December 12, 2013 (U.S. VOD)
Blair Erickson, Daniel J. Healy (story)
Ted Levine as Thomas Blackburn
Katia Winter as Anne Roland
Michael McMillian as James Hirsch
Monique Candelaria as Patient 14
In the 1950s and 1960s in the United States the CIA headed a research program with the code name MKUltra. The purpose of this program was to experiment with various method of behavioral engineering of humans, and mind control. This program used a number of unsavory tactics to push human beings to their limits, including hypnosis, sensory deprivation, isolation, verbal and sexual abuse, torture, and famously the administration of LDS and other chemicals to unwitting test subjects. The reality of this program is well documented, and has been apologized for as recently as by Bill Clinton during his presidential administration. Anecdotally, the United States Government is sometimes credited with the introduction of LDS to the masses, and in a large part is primarily responsible for the “Flower Child” movement of the 1960s. (The fist part of this is from Wikipedia, and the last part is from a girl named Pam that I knew in College. I wonder what happened to her?)
The film The Banshee Chapter, directed and co-written by newcomer Blair Erickson with a story written by equally unknown Daniel J. Healy, uses this foundation of historical fact as the jumping off point of The Banshee Chapter, distributed by XLrator Media (also responsible for such films asBigfoot: The Lost Coast Tapes (2012), Under the Bed (2013) and American Mary (2013). XLrator has a penchant for off the wall horror films and thrillers, and The Banshee Chapter is no exception. Kudos to the talent scouts at XLrator, as they seem to have a pretty good eye.
After using stock footage and old news clips to set up the reality of the MKUltra project, The Banshee Chapter moves to the story surrounding James Hirsch (Michael McMillian), an aspiring writer, who has apparently obtained some of the very drug oft used during the CIA program and intends to ingest it and document the effects. For a while nothing happens, then he starts hearing strange sounds coming from outside. In a flash of intuition he realizes that someone or something is “here”, and after some quick flashes of mayhem on the hand-held camera it’s clear that that something has somehow altered the man, and taken him away.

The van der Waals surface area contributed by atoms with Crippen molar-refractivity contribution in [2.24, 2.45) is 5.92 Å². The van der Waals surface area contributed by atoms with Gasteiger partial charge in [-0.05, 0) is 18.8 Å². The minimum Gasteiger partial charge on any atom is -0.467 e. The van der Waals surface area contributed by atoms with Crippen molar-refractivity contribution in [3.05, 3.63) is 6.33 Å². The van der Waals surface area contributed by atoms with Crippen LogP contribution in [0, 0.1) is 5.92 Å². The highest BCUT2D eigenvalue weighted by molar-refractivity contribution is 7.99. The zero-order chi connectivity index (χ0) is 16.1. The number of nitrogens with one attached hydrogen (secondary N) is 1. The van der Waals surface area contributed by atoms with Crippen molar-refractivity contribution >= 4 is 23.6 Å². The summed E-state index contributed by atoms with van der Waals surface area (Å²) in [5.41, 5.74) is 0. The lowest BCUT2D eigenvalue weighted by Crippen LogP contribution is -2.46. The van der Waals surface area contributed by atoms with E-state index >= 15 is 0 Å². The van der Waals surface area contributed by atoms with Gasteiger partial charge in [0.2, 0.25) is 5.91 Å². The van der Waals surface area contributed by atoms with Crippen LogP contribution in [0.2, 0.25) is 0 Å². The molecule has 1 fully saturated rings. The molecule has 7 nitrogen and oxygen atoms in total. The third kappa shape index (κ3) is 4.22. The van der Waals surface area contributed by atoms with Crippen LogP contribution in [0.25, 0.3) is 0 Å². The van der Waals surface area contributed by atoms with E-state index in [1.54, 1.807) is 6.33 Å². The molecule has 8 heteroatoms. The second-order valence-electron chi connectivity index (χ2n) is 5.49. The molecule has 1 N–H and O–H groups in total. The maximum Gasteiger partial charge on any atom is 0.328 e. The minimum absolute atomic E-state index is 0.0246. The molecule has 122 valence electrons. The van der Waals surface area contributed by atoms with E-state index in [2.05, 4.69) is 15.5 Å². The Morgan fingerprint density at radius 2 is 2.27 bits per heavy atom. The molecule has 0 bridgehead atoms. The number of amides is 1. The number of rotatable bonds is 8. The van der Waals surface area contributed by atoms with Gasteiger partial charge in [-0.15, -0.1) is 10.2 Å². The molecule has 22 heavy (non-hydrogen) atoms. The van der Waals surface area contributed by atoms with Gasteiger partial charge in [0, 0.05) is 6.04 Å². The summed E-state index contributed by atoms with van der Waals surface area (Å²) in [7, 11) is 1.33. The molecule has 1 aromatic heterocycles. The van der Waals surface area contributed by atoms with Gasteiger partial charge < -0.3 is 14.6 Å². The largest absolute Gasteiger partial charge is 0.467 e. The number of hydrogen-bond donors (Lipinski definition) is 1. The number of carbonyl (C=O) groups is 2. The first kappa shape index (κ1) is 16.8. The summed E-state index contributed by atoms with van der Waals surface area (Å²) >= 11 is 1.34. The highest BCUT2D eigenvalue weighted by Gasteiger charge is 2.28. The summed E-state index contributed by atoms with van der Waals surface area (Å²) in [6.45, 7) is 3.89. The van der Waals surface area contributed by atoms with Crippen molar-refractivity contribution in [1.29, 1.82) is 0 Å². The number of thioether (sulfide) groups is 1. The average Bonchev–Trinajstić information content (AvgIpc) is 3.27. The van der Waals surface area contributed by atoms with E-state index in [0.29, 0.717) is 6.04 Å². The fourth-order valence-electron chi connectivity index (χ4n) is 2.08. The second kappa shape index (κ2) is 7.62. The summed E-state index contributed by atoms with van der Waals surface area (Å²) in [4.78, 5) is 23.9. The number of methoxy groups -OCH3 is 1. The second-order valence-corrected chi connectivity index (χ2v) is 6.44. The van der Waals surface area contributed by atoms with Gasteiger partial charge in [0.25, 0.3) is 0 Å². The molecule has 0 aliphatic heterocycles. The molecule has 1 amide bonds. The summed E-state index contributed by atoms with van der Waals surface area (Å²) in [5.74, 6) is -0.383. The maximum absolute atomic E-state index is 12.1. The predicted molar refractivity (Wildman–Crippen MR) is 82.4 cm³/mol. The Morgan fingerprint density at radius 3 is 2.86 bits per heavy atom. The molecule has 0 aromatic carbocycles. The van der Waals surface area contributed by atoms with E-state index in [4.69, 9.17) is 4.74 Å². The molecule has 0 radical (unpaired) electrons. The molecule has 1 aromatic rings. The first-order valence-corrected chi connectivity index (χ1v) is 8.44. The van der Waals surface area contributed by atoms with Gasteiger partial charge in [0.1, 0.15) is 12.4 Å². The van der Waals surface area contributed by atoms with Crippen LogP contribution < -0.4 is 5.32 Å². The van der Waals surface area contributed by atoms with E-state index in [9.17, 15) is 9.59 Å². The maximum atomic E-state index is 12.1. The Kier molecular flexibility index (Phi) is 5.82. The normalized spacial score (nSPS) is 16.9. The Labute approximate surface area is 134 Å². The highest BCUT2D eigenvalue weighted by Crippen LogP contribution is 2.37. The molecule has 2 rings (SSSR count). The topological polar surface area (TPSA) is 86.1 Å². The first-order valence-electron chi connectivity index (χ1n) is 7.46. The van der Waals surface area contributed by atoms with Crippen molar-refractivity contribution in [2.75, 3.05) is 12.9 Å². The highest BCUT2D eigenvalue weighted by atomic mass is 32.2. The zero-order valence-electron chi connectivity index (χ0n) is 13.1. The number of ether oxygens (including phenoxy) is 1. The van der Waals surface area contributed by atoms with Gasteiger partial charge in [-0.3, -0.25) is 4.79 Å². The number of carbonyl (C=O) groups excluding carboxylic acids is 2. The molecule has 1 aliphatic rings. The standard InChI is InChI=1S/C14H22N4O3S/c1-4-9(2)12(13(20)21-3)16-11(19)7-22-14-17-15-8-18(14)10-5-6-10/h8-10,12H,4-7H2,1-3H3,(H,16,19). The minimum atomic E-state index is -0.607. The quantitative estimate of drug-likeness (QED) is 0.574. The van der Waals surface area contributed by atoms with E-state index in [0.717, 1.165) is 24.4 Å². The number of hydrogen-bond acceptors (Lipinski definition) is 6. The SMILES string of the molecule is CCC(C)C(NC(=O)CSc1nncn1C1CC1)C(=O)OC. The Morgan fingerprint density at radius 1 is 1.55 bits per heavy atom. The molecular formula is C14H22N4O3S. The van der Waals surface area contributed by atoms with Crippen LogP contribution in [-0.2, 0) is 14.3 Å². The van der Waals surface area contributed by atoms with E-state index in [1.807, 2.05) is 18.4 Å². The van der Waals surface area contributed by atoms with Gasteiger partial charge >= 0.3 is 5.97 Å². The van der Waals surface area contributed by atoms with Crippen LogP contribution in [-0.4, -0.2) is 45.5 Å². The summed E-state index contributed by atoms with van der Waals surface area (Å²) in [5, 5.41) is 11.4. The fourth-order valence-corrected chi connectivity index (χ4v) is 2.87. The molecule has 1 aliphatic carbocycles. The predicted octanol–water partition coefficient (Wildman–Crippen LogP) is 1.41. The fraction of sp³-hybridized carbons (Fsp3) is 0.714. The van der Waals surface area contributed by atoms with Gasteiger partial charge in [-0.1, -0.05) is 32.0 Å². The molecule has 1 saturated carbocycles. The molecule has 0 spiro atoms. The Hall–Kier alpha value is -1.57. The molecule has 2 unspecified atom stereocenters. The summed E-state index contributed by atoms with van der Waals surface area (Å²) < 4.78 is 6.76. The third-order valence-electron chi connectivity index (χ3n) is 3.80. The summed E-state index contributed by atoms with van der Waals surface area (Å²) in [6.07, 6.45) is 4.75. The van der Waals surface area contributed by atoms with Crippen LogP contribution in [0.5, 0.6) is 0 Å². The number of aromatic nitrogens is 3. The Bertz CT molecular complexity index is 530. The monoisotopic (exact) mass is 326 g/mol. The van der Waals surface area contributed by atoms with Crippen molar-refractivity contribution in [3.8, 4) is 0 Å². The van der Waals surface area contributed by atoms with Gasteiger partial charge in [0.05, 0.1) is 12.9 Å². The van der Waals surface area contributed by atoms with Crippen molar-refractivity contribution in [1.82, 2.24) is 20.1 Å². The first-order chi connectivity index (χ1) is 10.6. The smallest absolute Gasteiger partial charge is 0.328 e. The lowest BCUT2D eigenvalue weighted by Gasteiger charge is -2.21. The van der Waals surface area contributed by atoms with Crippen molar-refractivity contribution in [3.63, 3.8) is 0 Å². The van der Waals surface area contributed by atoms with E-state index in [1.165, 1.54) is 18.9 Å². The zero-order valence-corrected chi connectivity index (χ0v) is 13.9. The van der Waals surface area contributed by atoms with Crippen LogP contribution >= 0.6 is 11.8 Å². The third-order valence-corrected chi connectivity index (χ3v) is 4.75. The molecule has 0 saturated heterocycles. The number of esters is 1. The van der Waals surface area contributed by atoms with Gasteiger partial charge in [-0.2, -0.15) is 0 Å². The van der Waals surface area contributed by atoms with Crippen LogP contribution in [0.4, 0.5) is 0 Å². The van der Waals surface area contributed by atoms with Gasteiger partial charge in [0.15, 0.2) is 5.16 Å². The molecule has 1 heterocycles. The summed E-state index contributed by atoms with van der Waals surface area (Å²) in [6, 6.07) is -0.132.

The disappearance of James Hirsch makes the news, and comes to the attention of his best college buddy Anne Roland (Katia Winter). Anne is a writer too, but she opted to become a reporter for an online newspaper rather than struggle along trying to sell a novel. Anne decides that her new mission is to find out what happened to her friend, and the investigation leads her to Colorado and the suspected source of the drug, the infamous and revered writer Thomas Blackburn (Ted Levine).
The Banshee Chapter is very good, compelling in fact. The story is enveloping, especially since the basis is found in historical fact and the story highlights the possible realities of those experiments that have been kept under wraps. This film is a conspiracy theorists dream that illustrates the differences between the actual happenings during the program’s heyday and what was reported to the public through the use of film clips supposedly taken from the government archives and news footage of the participants being interviewed about the program after it was shut down. Unlike many other docu-dramas that attempt to blend documentary footage, news footage and dramatization, the fabricated interviews and news stories are realistically portrayed, and artfully edited. There is never a moment when either side of the equation feels contrived or irrelevant, allowing for those sought-after moments of losing oneself in the story to present themselves.
The acting performances are appropriate and natural, considering the film includes prepared interviews ala documentary, self-footage ala YouTube and theatrical performances ala a movie feature. Each piece plays as one imagines it should considering the formulation of the narrative, and expert storytelling is the result.
In addition to the documentary feel with dramatization, there are also moments of actual horror that are reminiscent of some of the more chaotic scenes in films like Aliens or Pitch Black. The attempt here is to lure the audience into the story and then scare the crap out of them, and it works. The mixing of docu-drama and feature, straight shooting and hand-held, and past footage with present action is superb and allows for an experience rather than simply watching a film, if you let it.
The budget for The Banshee Chapter is obviously low, so there are not a lot of frills to be found here. There is some CGI used occasionally, but thankfully sparingly so as to avoid the cheap, cheap, cheap feel that such effects can bring along with them. All in all, Blair Erickson has a winner on his hands with this one; the risk being that the presentation is so unique that it may be hard to top. We will be watching with great interest to see what Erickson has planned next, but in the meantime The Banshee Chapter is definitely recommended.